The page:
"At best, this is flat funding. It is clearly a cut for this year. There will be no supplemental in September. There will be a six-cent additional direct payment in October. Remember, you got a fixed payment at the end of last year for this year's crop. This bill adds six cents to that.

"The maximum counter cyclical payment you can get is 54 cents, but you only will get 35% of that in October. That is 19 cents. That is KSU math, and it is accurate. You were expecting 50 cents and you are going to get a quarter," Flinchbaugh said.

Another member of the Senate that Flinchbaugh took on was Sen. Kent Conrad, D-ND, who was the primary proponent of a marketing loan among farm bill conferees. The economist blasted the new bill's lack of loan deficiency payments or payments for market losses.

"Why our friends from the Dakotas are so in love with a marketing loan is beyond my imagination, but then they sent Daschle and Conrad to the Senate, so that makes my point.

"That increase in the marketing loan that Harkin and Daschle and all the others talk about is not worth a tinker's damn between here (Hays) and Denver. I don't care if it is $4. Yes, the loan jumped from $2.58 to $2.80, with no MLP and no LDP.

"This love affair with the marketing loan makes little economic sense. It is just that simple. So, there will be no supplemental this fall and no LDP, if you plow under that crop," he said.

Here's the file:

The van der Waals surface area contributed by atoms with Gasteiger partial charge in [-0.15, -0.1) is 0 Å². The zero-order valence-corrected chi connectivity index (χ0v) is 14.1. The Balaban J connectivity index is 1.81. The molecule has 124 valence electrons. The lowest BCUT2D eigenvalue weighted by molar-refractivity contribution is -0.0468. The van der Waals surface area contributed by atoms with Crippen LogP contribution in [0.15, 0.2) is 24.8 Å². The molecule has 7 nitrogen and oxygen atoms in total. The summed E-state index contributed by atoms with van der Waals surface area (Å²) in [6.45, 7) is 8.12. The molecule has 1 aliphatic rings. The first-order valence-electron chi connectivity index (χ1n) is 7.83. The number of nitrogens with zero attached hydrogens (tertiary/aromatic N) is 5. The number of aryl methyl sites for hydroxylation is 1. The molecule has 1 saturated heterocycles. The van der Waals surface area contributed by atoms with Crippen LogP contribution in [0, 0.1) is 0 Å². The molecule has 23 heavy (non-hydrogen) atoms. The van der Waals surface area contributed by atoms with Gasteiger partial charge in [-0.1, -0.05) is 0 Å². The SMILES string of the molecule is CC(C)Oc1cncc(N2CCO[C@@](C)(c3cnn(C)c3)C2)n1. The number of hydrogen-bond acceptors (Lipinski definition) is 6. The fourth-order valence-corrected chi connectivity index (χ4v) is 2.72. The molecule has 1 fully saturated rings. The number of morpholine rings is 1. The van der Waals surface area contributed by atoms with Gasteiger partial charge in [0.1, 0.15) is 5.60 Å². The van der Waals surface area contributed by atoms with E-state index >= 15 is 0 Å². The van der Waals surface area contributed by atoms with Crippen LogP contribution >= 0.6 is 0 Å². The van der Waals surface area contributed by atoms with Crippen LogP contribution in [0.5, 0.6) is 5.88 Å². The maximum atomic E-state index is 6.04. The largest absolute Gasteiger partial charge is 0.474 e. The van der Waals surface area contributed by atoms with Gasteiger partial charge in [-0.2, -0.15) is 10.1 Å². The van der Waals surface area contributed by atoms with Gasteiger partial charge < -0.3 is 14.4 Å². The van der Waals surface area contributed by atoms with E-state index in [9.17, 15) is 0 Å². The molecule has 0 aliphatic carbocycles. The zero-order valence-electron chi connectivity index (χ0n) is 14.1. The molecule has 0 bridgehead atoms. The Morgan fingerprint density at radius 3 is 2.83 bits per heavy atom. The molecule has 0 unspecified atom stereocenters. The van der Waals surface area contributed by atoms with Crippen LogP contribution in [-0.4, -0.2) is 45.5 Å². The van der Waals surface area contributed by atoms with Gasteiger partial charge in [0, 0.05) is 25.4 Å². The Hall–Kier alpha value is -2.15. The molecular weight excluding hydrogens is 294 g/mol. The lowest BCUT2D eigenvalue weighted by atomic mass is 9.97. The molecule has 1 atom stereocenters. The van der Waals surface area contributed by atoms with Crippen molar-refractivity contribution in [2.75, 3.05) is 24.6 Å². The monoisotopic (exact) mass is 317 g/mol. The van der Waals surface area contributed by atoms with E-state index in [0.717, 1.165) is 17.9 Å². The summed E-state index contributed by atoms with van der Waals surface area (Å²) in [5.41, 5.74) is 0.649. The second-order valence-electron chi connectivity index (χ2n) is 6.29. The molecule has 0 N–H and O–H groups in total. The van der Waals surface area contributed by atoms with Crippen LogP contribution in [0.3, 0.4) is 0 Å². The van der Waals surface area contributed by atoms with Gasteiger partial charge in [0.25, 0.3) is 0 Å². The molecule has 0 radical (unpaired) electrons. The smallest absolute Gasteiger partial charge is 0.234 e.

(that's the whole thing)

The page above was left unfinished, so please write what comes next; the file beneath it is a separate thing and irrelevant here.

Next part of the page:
Another fault Flinchbaugh finds with the new farm bill is that it has production-distorting effects and may be found to be improper under World Trade Organization rules.

"This bill is less market oriented. It is a step back," Flinchbaugh said. "It is a copy, frankly, of the 1990 farm bill. President George Bush said when he signed that bill that it would not increase production. I told a reporter then, they don't teach ag economics, at Yale. Like that bill, this bill will increase production over the long haul, because it provides price incentives.

"What about our WTO commitments under the new farm bill? I hear in the coffee shop people saying, 'To hell with the WTO.' The wheat industry is export dependent. Period. Any wheat farmer who says to hell with the WTO doesn't know where babies come from.